Your body movement during your presentation has the ability to strengthen the impact of your message … or it can be a serious distraction.
One of your goals as a speaker is to look so natural with your movements and with what you say that no one even notices that you are using intonation and inflection or body movement as a means of emphasizing the points of your speech.
So, what kinds of mannerisms are distracting?
- Swaying to and fro
- Hanging on to, dare I say clutching, the podium or lectern
- Finger tapping
- Licking your lips or biting your lips
- Fidgeting with clothes, pockets or jewelry
- Fussing with your hair
- Bobbing your head
- Flailing arms at inappropriate times
Being of Mediterranean descent (Spanish) and having ADD, I know how difficult this can be. But if I can do it, you can too!
The movements you make during your speech should be planned or at least controlled. Any movement that is not planned could potentially distract the audience from your point.
Many of the above mentioned mannerisms stem from being nervous. Additionally, you may not know that you are doing them.
Either way, you’ll need to minimize and eliminate as many of these movements as possible. Here are some tips to help you:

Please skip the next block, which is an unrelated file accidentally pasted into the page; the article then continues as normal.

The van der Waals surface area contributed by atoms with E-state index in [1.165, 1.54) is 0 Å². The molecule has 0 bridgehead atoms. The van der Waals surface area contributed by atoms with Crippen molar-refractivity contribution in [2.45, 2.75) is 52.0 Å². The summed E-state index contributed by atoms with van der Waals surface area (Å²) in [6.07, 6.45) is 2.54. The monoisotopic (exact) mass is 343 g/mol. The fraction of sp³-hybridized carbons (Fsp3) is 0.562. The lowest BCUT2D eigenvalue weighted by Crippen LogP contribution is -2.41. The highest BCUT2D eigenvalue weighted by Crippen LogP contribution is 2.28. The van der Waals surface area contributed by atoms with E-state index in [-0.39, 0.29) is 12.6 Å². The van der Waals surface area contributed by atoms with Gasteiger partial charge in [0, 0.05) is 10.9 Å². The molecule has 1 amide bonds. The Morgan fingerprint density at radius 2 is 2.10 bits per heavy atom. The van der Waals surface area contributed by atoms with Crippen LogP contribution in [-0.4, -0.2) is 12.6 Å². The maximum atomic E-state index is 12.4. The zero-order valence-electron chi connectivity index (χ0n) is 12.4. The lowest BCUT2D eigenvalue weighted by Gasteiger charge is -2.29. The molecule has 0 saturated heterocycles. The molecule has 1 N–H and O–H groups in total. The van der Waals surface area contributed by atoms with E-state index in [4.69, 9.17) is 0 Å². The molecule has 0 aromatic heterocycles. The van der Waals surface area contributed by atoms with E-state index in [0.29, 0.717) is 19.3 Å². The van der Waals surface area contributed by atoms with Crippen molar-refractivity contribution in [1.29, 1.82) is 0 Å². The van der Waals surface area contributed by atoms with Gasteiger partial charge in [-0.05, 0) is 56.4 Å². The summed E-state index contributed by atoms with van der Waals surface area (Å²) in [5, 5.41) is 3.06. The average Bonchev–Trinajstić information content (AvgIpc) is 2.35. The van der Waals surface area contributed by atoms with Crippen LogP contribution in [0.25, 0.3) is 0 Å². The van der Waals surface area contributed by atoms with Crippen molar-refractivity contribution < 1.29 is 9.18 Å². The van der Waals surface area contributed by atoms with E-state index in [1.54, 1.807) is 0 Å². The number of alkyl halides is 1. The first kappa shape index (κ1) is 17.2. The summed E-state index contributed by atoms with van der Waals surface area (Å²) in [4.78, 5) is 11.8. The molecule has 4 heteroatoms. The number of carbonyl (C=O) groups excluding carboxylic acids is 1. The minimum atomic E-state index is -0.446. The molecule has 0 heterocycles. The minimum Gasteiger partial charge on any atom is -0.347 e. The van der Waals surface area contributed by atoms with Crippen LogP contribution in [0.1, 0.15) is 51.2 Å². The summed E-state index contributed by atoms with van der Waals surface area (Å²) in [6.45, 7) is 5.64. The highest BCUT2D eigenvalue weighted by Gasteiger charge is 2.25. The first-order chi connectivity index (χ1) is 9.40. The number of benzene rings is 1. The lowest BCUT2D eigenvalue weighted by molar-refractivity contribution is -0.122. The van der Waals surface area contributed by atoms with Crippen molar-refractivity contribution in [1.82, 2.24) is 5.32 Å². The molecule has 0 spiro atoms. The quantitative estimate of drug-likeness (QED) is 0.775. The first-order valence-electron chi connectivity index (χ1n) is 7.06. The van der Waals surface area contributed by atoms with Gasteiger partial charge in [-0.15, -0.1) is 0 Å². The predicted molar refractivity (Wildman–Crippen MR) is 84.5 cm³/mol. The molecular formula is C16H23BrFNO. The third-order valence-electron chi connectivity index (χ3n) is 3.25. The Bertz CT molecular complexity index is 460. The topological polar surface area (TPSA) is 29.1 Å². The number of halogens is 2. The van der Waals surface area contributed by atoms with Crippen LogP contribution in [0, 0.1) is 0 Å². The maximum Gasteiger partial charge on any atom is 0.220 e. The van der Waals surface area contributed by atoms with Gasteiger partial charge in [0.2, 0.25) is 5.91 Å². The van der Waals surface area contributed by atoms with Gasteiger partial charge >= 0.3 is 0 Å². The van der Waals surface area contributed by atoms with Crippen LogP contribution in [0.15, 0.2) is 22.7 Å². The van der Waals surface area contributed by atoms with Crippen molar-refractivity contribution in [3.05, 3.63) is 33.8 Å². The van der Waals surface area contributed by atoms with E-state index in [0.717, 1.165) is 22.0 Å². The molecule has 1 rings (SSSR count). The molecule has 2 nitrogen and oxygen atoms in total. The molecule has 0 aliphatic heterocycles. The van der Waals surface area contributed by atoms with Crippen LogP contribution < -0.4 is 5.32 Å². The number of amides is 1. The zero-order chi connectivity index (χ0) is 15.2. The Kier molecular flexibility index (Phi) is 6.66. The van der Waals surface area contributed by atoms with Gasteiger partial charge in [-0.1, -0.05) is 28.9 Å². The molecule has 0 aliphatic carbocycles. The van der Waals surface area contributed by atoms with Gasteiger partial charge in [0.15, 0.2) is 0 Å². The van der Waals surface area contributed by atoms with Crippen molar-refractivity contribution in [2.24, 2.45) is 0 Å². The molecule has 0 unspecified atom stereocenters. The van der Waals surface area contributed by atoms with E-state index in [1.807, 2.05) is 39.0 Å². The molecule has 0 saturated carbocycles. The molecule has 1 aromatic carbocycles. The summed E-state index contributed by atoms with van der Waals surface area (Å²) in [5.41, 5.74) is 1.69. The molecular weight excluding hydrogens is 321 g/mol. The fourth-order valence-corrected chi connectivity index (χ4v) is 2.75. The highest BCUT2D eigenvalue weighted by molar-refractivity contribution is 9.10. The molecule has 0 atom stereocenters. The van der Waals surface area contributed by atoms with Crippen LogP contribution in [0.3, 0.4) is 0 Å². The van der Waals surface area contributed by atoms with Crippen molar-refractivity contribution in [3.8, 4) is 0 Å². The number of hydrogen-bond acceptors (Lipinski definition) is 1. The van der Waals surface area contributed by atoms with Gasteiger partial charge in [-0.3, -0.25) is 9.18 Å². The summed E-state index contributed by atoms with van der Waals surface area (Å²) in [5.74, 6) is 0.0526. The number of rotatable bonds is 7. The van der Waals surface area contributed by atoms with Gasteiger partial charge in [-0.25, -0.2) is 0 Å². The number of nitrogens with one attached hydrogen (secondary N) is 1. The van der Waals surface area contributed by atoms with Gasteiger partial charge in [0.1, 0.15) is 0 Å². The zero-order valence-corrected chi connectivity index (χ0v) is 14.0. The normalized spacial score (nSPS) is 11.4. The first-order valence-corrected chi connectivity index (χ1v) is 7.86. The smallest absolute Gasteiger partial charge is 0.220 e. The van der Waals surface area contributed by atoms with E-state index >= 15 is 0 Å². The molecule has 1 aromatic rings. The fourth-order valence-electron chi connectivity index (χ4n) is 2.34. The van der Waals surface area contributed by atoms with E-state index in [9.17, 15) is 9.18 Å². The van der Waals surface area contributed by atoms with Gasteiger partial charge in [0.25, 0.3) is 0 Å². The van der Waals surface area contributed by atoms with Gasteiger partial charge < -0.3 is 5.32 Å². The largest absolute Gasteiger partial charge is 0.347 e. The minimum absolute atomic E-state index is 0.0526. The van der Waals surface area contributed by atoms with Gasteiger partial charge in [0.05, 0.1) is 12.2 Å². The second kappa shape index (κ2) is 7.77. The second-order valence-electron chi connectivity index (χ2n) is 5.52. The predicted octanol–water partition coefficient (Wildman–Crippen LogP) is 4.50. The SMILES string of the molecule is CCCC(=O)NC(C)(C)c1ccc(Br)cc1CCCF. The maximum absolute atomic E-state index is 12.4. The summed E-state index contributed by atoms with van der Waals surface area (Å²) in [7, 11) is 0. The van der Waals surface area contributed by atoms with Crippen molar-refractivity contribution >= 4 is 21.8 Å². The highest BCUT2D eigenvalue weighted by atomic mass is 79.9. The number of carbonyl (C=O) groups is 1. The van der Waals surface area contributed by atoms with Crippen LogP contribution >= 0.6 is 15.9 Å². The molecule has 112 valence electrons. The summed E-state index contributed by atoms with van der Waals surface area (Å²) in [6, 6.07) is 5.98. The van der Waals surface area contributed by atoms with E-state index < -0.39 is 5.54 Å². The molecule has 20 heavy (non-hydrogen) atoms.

1. Make a video tape of yourself. Do you even know that you are making these movements? Probably not. A video will help you identify which distracting movements you’ll need to work on eliminating.
2. Review the video tape for times where you make distracting mannerisms. Make a list of the mannerisms you have and thoughtfully practice your speech without them. Re-record yourself and keep reviewing your tapes until you are satisfied that all the mannerisms are gone.
3. Work on feeling comfortable with delivering your speech. You should feel natural as you speak about your topic. You should feel like you are sharing information with a long time friend. This will come when you’ve spent many hours practicing, reworking and revising your speech. This will also come because you speak from your heart and let others know the way you feel about your subject.
4. Work on eliminating nervousness when delivering your speech. This will come as you get more familiar with your material. This will also come as you take the time to focus on delivering your message instead of focusing on the feelings of fear and anxiety. Take a look at last week’s post for more tips on handling nervousness.
5. Review your video tapes for places in your speech that you need to add body movements. Sometimes, body movements can make a presentation more interesting. Let your movements show the way you feel. These movements should be natural and can work in your favor as you emphasize specific points in your presentation.
Consider this when deciding which body movements to incorporate into your presentation. Body movements should look natural. You can use facial expressions and make eye contact with your audience for maximum effect.
Every movement should be planned during your presentation. You can easily lose your audience with distracting movements because your audience’s focus and attention will be turned to these movements instead of what you have to say.